Now for the bad news. I have no idea how I’m going to discuss the endless list of good things about The Cabin In The Woods because the entire movie is a giant horror movie in-joke that hinges on a very basic premise that unfolds very early on, but the central gag is so important to the rest of the movie that talking about it all would spoil horror’s best idea in years. So please excuse me if I’m being vague, but I want you to like this movie as much as I liked it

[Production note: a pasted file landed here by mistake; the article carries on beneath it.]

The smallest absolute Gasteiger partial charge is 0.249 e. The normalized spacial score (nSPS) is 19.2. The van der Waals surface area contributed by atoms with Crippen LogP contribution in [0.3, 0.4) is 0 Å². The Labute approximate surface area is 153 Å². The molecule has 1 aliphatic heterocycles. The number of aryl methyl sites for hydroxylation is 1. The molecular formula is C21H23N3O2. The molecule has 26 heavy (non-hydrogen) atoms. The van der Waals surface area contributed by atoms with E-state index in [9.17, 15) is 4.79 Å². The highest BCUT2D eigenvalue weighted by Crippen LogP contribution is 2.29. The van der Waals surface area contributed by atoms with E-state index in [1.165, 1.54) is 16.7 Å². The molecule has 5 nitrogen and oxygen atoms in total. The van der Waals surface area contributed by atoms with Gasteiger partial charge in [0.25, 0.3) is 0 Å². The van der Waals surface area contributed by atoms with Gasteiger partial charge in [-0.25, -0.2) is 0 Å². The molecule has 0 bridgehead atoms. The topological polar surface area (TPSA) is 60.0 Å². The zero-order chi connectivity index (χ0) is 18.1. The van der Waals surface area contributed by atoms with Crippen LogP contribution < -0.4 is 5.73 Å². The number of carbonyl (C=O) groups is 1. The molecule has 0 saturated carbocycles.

A very familiar premise presents itself to you in The Cabin In The Woods. The virginal final girl, her slutty, hypersexual friend, her jock boyfriend, his nice-guy buddy and their stoner burnout friend all gather for a weekend away at a remote and extremely creepy, run-down cabin in the woods. On the way in, they encounter the backwoods hick who declares that the place they’re going to is cursed and that they’ll probably all die. When they arrive, they find the titular cabin in pretty rough shape and stocked with creepy shit, especially in the basement. When the final girl reads from a diary found among the basement’s artifacts, she recites some latin that calls the zombified corpses of the cabin’s original owners back to life, a crew of murderous maniacs who stalk the co-ed crew of horror movie stereotypes and knock them off one by one. But wait. While all this is happening, from the control board of a super secret, highly technical organization, a trio of technicians carefully orchestrate the mayhem for an even more sinister purpose and boy, is that shit fucking hilarious.